No matter what type of dog you get, investing in training and toys will deter her from being destructive or loud. All dogs like to chew, dig and bark a little. The sooner you tackle these with your new dog, the less of a problem they will be. Giving your dog some toys will encourage her to chew those instead of the furniture. Barking is a sign of boredom. Giving your dog two walks a day, even if they are short walks, will help. So will leaving the radio on when she is home alone. It will distract her so she doesn’t react to every little noise she hears outside. Digging is a harder problem to solve, but preventing boredom helps a lot.

Managing in a Crisis

People can be hit by a crisis at any point that through no fault of their own makes it hard to keep their dog. Some crises are short-term, such as an illness that temporarily means someone can’t care for their dog. In that situation, friends can step in and care for the dog until the owner has recovered. Other problems are permanent. Elderly people or those who have become disabled can find it hard to care for their dogs, but they also benefit tremendously from having pets. Again, loved ones can step in and help by walking the dog or even hiring a dog sitter to care for the pet. Sometimes, it takes a village to care for pets too.
If you have a crisis and cannot care for your dog, the best thing is if someone you know can take your dog until you are back on your feet. But there are several things you should avoid doing.
  • Don’t sell or give your dog to anyone you don’t know well, especially in the small ads or online. Sadly, there are people who watch for ‘free to good home’ ads and pose as dog-loving families only to subject the dogs they obtain to horrific abuse such using them to train fighting dogs.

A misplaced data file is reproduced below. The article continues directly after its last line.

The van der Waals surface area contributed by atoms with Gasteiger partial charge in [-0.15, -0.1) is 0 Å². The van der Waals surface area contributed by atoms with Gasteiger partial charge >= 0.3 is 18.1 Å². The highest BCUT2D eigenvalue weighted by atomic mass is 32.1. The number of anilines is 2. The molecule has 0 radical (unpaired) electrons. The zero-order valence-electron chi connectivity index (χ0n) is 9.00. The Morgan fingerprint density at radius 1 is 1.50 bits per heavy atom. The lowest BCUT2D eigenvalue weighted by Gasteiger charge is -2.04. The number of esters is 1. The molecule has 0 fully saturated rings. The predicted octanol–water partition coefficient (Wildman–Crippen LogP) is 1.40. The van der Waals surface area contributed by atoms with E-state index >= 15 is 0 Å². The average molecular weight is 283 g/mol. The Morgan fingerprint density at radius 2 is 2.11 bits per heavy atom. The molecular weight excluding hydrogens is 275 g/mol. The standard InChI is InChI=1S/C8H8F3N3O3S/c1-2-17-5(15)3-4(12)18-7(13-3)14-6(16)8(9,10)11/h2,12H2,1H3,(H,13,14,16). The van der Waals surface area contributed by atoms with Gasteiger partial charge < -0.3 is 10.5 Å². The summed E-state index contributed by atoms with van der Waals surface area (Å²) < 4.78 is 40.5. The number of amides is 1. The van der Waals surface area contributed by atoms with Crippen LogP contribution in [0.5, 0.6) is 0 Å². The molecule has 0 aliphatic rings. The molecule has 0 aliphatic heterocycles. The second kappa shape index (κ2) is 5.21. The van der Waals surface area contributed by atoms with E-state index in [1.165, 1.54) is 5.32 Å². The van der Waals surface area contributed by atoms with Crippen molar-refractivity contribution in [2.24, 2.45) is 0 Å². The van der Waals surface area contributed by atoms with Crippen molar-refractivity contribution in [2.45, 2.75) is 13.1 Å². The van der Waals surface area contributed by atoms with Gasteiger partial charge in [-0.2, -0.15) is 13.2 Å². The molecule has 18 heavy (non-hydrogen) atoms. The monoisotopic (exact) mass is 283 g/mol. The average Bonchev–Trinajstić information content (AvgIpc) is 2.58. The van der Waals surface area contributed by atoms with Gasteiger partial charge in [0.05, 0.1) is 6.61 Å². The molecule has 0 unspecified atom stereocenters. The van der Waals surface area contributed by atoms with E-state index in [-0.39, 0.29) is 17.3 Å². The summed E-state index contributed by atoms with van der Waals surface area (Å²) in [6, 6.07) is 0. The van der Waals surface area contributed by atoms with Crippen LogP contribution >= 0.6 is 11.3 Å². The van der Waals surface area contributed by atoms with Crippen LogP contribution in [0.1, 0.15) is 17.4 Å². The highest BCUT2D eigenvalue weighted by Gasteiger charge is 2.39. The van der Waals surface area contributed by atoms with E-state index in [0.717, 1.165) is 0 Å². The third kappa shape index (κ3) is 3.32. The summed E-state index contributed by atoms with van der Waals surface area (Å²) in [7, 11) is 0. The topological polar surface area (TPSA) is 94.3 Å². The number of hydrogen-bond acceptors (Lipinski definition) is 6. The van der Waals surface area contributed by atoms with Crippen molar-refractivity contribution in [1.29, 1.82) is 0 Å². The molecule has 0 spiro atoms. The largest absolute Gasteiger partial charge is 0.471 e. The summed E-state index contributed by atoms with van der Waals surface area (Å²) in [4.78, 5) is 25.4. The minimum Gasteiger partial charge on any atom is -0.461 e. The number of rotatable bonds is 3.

• Don’t abandon your dog in the countryside. This is very dangerous for the dog, who could be shot by a farmer, get injured or starve.
  • Don’t take your dog to the pound. Most pounds have a limit of how long they can keep an animal before they put it down.
If you have a crisis and absolutely cannot find anyone you trust to take your dog, contact dog rescues in your area. They screen potential homes for dogs to ensure that your dog’s new family is safe and capable. Dog rescues are overwhelmed, but they are the best bet for your best friend if the worst happens. It might be possible for a rescue to help you find short-term care for your dog, but this is not easy for them to do. This really is a last resort.
Those of us who cannot imagine facing a situation where keeping our dog was impossible can step up here and help vulnerable dogs. We can offer to help elderly or disabled friends and neighbours who need a hand with their dogs. Dog rescues appreciate donations of cash and quality dog food. We can also offer to foster dogs who need a safe place while they wait for their new family. And we can remember when we see dogs needing new families that it isn’t always because someone was irresponsible. It can be because someone suffered a terrible crisis.